//  StrokeDemoView.m
#import "StrokeDemoView.h"
@implementation StrokeDemoView
@synthesize strokeWidth;
- (void)setStrokeWidth:(CGFloat)f {
strokeWidth = f;
drawPath.lineWidth = f;
[self setNeedsDisplay];
- (id)initWithCoder:(NSCoder *)aDecoder {
if ((self = [super initWithCoder:aDecoder])) {
drawPath = [[UIBezierPath bezierPathWithRect:CGRectMake(10, 10, 145, 100)] retain];
[drawPath appendPath:
[UIBezierPath bezierPathWithOvalInRect:CGRectMake(165, 10, 145, 100)]];

[drawPath moveToPoint:CGPointMake(10, 120)];
[drawPath addLineToPoint:CGPointMake(310, 120)];

[drawPath moveToPoint:CGPointMake(110, 140)];
[drawPath addLineToPoint:CGPointMake(310, 200)];

[drawPath moveToPoint:CGPointMake(100, 180)];
[drawPath addLineToPoint:CGPointMake(310, 140)];

[drawPath moveToPoint:CGPointMake(90, 200)];
[drawPath addCurveToPoint:CGPointMake(300, 230)
controlPoint1:CGPointMake(0, 0)
controlPoint2:CGPointMake(-100, 300)];
return self;
- (void)dealloc {
[drawPath dealloc];
[super dealloc];
- (void)drawRect:(CGRect)rect {
[[UIColor blackColor] setStroke];
[drawPath stroke];

Note that since this class is instantiated only from within an .xib file, and never directly in code, we implement initWithCoder: and not initWithFrame:. If we wanted to also be able to instantiate this class in code, we would need to implement the latter as well in order to create the path.

4. Implementing the Controller

Now that we have a working StrokeDemoView, our next move is to go back and implement StrokeWidthController. This class is quite simple, and quite similar to the FontSizeController we built earlier. Here's the entire content of StrokeWidthController.m:

//  StrokeWidthController.m
#import "StrokeWidthController.h"
#import "StrokeDemoView.h"
@implementation StrokeWidthController
@synthesize strokeWidth;
- (void)viewDidLoad {
[super viewDidLoad];
NSInteger i = self.strokeWidth;
strokeDemoView.strokeWidth = i;
label.text = [NSString stringWithFormat:@"%d", i];
slider.value = i;
(BOOL)shouldAutorotateToInterfaceOrientation:(UIInterfaceOrientation)interfaceOrientation {
// Overriden to allow any orientation.
return YES;
- (void)takeIntValueFrom:(id)sender {
NSInteger i = ((UISlider *)sender).value;
self.strokeWidth = i;
strokeDemoView.strokeWidth = self.strokeWidth;
label.text = [NSString stringWithFormat:@"%d", i];
slider.value = self.strokeWidth;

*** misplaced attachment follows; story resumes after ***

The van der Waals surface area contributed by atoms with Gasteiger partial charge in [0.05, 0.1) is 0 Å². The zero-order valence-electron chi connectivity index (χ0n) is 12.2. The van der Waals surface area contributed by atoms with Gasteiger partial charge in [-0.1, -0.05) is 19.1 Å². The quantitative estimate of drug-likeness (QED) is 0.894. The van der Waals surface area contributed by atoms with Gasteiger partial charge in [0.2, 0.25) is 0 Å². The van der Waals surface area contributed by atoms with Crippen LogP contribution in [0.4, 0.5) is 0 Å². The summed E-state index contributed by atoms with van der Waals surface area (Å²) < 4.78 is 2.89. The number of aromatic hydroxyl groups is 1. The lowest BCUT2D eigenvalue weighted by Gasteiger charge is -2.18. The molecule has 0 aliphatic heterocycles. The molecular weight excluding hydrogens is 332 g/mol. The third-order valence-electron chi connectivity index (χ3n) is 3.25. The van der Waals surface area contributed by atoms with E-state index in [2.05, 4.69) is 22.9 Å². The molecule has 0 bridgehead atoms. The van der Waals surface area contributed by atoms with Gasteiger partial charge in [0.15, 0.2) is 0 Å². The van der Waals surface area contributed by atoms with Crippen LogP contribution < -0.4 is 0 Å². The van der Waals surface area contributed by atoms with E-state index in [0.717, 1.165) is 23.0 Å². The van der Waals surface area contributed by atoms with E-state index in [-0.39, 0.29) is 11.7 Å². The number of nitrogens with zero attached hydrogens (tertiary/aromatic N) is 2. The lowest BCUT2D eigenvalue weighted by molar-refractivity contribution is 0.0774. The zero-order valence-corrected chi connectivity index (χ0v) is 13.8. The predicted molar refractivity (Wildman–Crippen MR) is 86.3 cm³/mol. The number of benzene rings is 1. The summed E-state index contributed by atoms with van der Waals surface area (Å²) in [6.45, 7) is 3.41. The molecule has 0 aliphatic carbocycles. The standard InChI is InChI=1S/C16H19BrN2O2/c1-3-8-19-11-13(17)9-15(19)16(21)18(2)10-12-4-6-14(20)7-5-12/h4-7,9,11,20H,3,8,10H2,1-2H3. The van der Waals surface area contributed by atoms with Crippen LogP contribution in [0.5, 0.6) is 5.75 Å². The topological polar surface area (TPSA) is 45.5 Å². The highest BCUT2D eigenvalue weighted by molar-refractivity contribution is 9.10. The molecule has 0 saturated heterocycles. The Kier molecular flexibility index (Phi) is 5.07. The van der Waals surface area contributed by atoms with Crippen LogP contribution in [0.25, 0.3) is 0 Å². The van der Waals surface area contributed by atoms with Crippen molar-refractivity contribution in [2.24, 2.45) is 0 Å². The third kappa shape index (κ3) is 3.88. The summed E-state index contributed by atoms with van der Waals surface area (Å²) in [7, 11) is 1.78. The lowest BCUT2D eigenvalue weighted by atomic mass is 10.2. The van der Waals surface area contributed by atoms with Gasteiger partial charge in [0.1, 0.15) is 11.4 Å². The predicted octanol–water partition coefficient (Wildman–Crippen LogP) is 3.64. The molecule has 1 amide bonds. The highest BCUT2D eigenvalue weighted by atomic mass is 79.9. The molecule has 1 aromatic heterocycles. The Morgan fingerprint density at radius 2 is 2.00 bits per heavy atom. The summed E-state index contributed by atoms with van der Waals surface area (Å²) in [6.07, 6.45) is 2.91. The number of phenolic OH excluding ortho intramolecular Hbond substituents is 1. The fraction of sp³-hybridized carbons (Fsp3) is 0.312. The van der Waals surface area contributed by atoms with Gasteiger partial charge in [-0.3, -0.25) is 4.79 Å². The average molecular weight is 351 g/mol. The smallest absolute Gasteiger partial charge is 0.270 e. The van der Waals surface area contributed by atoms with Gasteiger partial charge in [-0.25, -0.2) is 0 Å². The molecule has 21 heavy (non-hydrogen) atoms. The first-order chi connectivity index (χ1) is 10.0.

5. Making it Work

Now all we need to do is update our main controller to make it aware of the new popover. Open DudelViewController.m, and start with an import:

#import "StrokeWidthController.h"

Once again, we update the handleDismissedPopoverController: method, this time grabbing the new stroke width after completion:

- (void)handleDismissedPopoverController:(UIPopoverController*)popoverController {
if ([popoverController.contentViewController isMemberOfClass:
[FontListController class]]) {
// this is the font list, grab the new selection
FontListController *flc = (FontListController *)
self.font = [UIFont fontWithName:flc.selectedFontName size:self.font.pointSize];
} else if ([popoverController.contentViewController isMemberOfClass:
[FontSizeController class]]) {
FontSizeController *fsc = (FontSizeController *)

self.font = fsc.font;
} else if ([popoverController.contentViewController isMemberOfClass:
[StrokeWidthController class]]) {
StrokeWidthController *swc = (StrokeWidthController *)
self.strokeWidth = swc.strokeWidth;
self.currentPopover = nil;

And finally, we implement the action that sets it in motion:

- (IBAction)popoverStrokeWidth:(id)sender {
StrokeWidthController *swc = [[[StrokeWidthController alloc] initWithNibName:nil
bundle:nil] autorelease];
swc.strokeWidth = self.strokeWidth;
[self setupNewPopoverControllerForViewController:swc];
self.currentPopover.popoverContentSize = swc.view.frame.size;
[self.currentPopover presentPopoverFromBarButtonItem:sender
permittedArrowDirections:UIPopoverArrowDirectionAny animated:YES];

Build and run the app, and try out the new popover. Now you can finally see what that UIBezierPath we defined in the StrokeDemoView class looks like! Figure 2 shows the stroke width popover in action.